I got some advice a long time ago. It came in two parts: (1) just because a guy talks with an English accent doesn't mean he's smarter than you and (2) just because a guy talks with a southern accent doesn't mean he's dumber than you.
As I read Frank Wheeler, Jr.'s The Wowzer, the first thing that came to mind was that second part. I'd advise you to keep that in mind too when you read it (and you should read it, if for no other reason than to tell people you were a fan of The Wowzer before it was cool—before it got turned into a TV series or a movie). The novel is narrated by Jerry, an Arkansas sheriff's deputy with a foot in the drug underworld. And Jerry doesn't much care if you're not used to the way he talks or the fact that he drops the 'd' from the word 'and'. It may be a bit jarring at first, but won't be long before you hear that drawl in your head. I swear it's almost like I was listening to an audiobook instead of reading it. Wheeler pulls of a mean trick with this narration in dialect. Lots of writers try it, few succeed. The only ones that immediately jump to mind are Burgess and Welsh. Good company to be in, I think.
Jerry's got some problems. His girlfriend's learned that his activities aren't always on the right side of the law. The local drug underworld seems to be bursting at the seams with rogue activity. And someone is trying to kill him. Jerry, however, has some things going for him. He's usually the smartest guy in the room, even though no one usually realizes it. He's a good shot. And he's a psychopath that doesn't feel much remorse when he has to, say, chop someone's head off in the middle of a gun fight and use it to scare the crap out of the dope fiends trying to kill him.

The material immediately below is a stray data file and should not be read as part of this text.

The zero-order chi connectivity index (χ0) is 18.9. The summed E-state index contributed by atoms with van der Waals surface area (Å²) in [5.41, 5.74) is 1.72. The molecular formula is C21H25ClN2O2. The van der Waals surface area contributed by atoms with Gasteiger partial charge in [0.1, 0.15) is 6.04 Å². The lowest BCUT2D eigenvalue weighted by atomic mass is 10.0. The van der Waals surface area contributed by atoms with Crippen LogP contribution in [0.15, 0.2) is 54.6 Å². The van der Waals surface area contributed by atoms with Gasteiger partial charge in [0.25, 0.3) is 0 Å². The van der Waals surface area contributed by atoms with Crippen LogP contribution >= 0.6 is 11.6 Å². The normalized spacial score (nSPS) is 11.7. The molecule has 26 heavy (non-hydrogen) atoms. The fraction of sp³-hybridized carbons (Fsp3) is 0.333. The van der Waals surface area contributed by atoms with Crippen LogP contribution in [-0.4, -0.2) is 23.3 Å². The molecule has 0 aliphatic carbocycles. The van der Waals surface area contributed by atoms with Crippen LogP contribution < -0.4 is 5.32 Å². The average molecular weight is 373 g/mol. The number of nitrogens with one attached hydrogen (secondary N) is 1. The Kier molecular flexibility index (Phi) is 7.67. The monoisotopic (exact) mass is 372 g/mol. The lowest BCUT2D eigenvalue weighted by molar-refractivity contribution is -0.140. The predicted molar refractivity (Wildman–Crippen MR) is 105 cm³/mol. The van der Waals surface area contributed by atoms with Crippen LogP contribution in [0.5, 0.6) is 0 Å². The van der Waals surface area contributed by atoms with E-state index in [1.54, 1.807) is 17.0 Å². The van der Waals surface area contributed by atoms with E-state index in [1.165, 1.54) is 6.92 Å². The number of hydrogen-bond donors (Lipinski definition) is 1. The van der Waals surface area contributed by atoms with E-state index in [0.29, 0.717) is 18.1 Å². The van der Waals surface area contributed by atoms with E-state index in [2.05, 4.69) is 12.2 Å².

Yeah, this book was basically tailor-made for me.
It will be simply astounding to me if The Wowzer isn't on some Year's Best-type lists come January 2013. I'll be even more surprised if Wheeler doesn't have to beat off the Hollywood types with a stick for the rights to this book.